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Comment: Re:Does it know if I've been bad or good? (Score 4, Insightful) 185

by nyctopterus (#48332411) Attached to: Big Data Knows When You Are About To Quit Your Job

If you do all your internet activity through tor, and don't subscribe to cable TV, and find non-identifiable ways to obtain your video entertainment [...]

Then you're one of those unemployable privacy-obsessed nutjobs. You've probably got heaps to hide, and NSA suspicion algorithms mark you as suspicious.

Thanks for playing!

Comment: Re:Inevitable (Score 1) 848

by nyctopterus (#47779879) Attached to: Russian Military Forces Have Now Invaded Ukraine

Lend-lease was important, but in the critical 1942-43 period its impact was relatively small from what I've read. Certainly the vast majority of arms used on the eastern front were manufactured by the USSR.The USSR consistently out-produced Germany in all categories.

Your statement that "[The USA] took over the bulk of the military responsibilities of European allies" is WAY off the mark, that was always the USSR. While lend-lease may even have tipped the balance, it didn't add up to making the US contribution the majority effort in Europe. While I know this isn't strictly speaking your point in your response, check out the deaths per front in this - it makes clear the overwhelming importance of the eastern front,

One bloodthirsty dictator beating another (slightly more) bloodthirsty dictator isn't quite as good a story as "America, World Police", but it's closer to the mark.

Overall in WW2 the USA did shoulder a huge responsibility of course, but a good portion of that went to the pacific.

Comment: Re:Fanbois (Score 2) 91

by nyctopterus (#47473241) Attached to: Apple Agrees To $450 Million Ebook Antitrust Settlement

Having done this twice, I can say that it's trickier than you'd think if you want to do anything but a long string of text. The tools for publishing ebooks are in the stone-age, and files still require a lot of manual tweaking (first time out I gave up on automated tools and wrote the entire thing by hand to the spec). Then you have the various rules of distributers and their buggy validators, which means the process can be very time-consuming.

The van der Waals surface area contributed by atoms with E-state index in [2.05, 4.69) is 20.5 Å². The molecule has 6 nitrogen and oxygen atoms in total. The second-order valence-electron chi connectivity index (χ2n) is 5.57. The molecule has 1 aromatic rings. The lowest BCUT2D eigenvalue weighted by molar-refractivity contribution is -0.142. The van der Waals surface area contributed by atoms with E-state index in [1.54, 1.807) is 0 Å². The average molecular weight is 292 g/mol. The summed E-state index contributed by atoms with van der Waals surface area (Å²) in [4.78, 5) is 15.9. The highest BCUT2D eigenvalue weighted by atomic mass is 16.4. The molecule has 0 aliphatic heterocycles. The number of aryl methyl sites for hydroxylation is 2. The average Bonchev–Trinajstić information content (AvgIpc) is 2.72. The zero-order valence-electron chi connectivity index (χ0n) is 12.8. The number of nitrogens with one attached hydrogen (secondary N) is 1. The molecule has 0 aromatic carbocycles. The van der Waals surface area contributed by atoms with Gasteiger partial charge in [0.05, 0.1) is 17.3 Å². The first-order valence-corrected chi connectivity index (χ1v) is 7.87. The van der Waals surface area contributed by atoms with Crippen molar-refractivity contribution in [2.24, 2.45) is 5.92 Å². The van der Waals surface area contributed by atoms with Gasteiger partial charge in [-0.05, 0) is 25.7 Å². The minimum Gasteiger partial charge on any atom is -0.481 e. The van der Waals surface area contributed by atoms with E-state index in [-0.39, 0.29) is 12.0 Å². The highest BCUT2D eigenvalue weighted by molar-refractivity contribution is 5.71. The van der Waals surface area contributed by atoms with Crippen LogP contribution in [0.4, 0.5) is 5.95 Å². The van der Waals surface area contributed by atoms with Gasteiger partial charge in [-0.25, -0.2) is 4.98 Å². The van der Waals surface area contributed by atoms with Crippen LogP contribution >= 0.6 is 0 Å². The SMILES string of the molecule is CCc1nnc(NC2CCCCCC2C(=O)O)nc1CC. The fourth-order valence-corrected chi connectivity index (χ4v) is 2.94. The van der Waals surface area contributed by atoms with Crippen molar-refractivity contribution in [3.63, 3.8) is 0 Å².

Comment: Re:How is that stranger? (Score 4, Insightful) 136

by nyctopterus (#47231675) Attached to: The Profoundly Weird, Gender-Specific Roots of the Turing Test

Define "profound". You make it sound like men and women's minds start from completely different places and end up converging on similarity, but that's absurd. Men and women differ statistically over populations, but individuals might fall pretty much anywhere in the spectrums of things that differ. There's no way I would be confident of identifying the gender of an individual in this sort of scenario. Statistically, I'm sure I could do a lot better than chance, but each one is pretty uncertain.

Comment: Re:"Smart" aren't (Score 1) 399

by nyctopterus (#46861179) Attached to: Japanese and Swiss Watchmakers Scoff At Smartwatches

If you cant grok why people want pocket computers with GPS, network connectivity, cameras, and phones built in, then you are a complete moron who doesn't understand technology or people.

Maybe they aren't for you, fine. But not being able to "grok" such an obvious thing? That's approaching brain-damage.

Comment: Re:Why? (Score 2, Interesting) 148

by nyctopterus (#46833779) Attached to: Lumina: PC-BSD's Own Desktop Environment

But what are they going to change that will make the effort worth it? When I look at the variety of desktops, the majority (perhaps all) of them seem to be tinkering with the same basic concept. It would be much more interesting if this splitting was leading to a drastically different desktop concepts, but it's not.

Who goeth a-borrowing goeth a-sorrowing. -- Thomas Tusser